User fees can improve efficiency of Canada’s health-care system
Waiting lists for health-care services remain a long-standing concern of Canadians. Indeed, waiting is likely the single most prevalent complaint Canadians have about their health-care system.
One initiative that would help reduce wait times in Canada is the imposition of some sort of usage-related charge, either in the form of a co-payment and/or a deductible. Currently, the absence of any charge for publicly insured health-care services at the point of consumption is mandated by the Canada Health Act along with a prohibition on extra-billing by health-care providers.
A major argument against the imposition of some sort of usage-based cost-sharing arrangement is that it will discourage the consumption of “necessary” medical services with the potential consequences of much larger future costs being imposed on the insurance system as those waiting for treatment become sicker or more debilitated. The available evidence from other countries with universal access to health care, but which impose cost-sharing on patients, unlike Canada, generally suggests that cost-sharing at the point of consumption does lead to a reduced use of health-care services at the margin. However, as noted in a recent Fraser Institute study, the evidence does not consistently establish that cost-sharing results in adverse long-term health outcomes.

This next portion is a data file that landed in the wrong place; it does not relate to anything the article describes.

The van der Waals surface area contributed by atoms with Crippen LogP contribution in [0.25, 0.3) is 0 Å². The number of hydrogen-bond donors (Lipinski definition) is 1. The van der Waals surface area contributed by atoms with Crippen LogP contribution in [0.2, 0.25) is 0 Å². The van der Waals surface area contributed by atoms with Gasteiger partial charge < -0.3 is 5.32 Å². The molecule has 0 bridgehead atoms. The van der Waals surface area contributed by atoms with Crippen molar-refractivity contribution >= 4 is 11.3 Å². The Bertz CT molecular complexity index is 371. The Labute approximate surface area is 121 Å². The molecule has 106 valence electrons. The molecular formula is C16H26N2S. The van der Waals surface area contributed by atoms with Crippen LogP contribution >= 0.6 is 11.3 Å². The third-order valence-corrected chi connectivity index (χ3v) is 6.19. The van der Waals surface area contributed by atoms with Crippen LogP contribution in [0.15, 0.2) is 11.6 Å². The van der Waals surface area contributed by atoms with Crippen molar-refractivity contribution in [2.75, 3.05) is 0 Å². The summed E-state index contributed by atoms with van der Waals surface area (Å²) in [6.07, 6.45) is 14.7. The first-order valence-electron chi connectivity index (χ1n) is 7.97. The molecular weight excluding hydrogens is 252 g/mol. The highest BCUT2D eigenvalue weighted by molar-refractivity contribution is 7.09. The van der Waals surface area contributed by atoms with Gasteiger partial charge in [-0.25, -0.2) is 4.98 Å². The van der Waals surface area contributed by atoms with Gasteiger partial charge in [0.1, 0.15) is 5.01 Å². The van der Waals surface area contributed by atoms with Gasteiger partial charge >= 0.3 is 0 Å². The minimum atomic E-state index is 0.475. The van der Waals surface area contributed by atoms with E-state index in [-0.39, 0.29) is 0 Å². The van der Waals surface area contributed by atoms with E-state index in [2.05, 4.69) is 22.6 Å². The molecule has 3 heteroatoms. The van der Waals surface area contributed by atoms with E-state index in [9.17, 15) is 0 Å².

Part of the explanation of the finding that cost-sharing does not have adverse health-care outcomes is that particularly “vulnerable” members of the population, including low-income families and individuals with chronic illnesses, are either exempt from cost-sharing or face very limited out-of-pocket charges.
Another part of the explanation is that cost-sharing improves the efficiency of the health-care system. Specifically, it reduces the demand for relatively minor medical complaints, thereby freeing up resources in the system that can be used to treat patients with more serious health-care issues, including those on waiting lists for consultations or procedures. Reducing waiting lists, in turn, has potentially large economic benefits. In particular, it enables more patients to continue to participate in the work force or to get back to work sooner.
Any debate in Canada about imposing user charges should be informed by the experiences of countries such as Australia, France, Germany, Italy, Japan, the Netherlands, Sweden and Switzerland, all of which have some type of direct cost-sharing scheme. These countries have universal access to health care. They are also countries that typically have shorter waiting lists than Canada.
Canadians who are concerned that cost-sharing is a step towards a “U.S.-style” health-care system can be reassured that cost-sharing is clearly consistent with universal access to health care. It’s also consistent with more timely medical care for Canadians.
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